When Horatio Chapin settled in South Bend in 1831 the town had just been platted by Alexis Coquillard and Lathrop Taylor. In 1855 Chapin purchased forty acres, stretching from Navarre Street to the St. Joseph River, where over the next fifteen years his Gothic Revival home and beautiful country estate were developed. Chapin planted gardens and an orchard and laid curving paths through the wooded property.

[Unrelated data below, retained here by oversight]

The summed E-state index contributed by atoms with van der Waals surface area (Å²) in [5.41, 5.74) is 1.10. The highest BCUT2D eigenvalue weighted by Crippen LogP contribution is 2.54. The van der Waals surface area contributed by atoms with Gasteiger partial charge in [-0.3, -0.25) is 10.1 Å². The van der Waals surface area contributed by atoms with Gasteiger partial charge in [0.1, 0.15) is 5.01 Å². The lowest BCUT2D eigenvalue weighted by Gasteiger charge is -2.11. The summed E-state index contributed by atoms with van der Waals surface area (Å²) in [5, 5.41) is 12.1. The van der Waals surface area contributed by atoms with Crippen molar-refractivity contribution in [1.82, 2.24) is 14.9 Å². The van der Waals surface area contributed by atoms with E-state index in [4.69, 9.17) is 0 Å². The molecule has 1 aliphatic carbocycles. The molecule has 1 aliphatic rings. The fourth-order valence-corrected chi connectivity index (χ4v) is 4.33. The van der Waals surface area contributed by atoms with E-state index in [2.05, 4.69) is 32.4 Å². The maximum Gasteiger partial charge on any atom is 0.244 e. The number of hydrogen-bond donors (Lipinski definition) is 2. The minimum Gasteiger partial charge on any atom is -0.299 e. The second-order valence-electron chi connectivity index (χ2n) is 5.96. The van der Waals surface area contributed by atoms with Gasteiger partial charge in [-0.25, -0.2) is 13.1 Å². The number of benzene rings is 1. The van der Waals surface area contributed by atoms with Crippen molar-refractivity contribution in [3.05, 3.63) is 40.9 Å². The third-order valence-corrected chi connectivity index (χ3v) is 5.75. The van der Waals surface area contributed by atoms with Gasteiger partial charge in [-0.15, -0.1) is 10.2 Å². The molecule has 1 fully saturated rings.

Chapin died of heart disorder in 1871 after which his son Edward and daughter Mary Chapin Anderson spent the next four years settling the estate. They divided the property along the carriage drive, now Park Avenue. Mary received the property to the east and Edward received his father's house and the property to the west. Other family members became interested in living on the estate resulting in a Chapin Family enclave until 1880 when Edward began selling many of his 73 lots. By 1925 houses were built on the last available lots in the district. The result is a rich complexity of building forms and architectural styles placed in close proximity to one another. Chapin Park Local Historic District is South Bend's most architecturally significant area. It was listed on the National Register of Historic Places in 1982 and became South Bend's largest Local Historic District in 2005.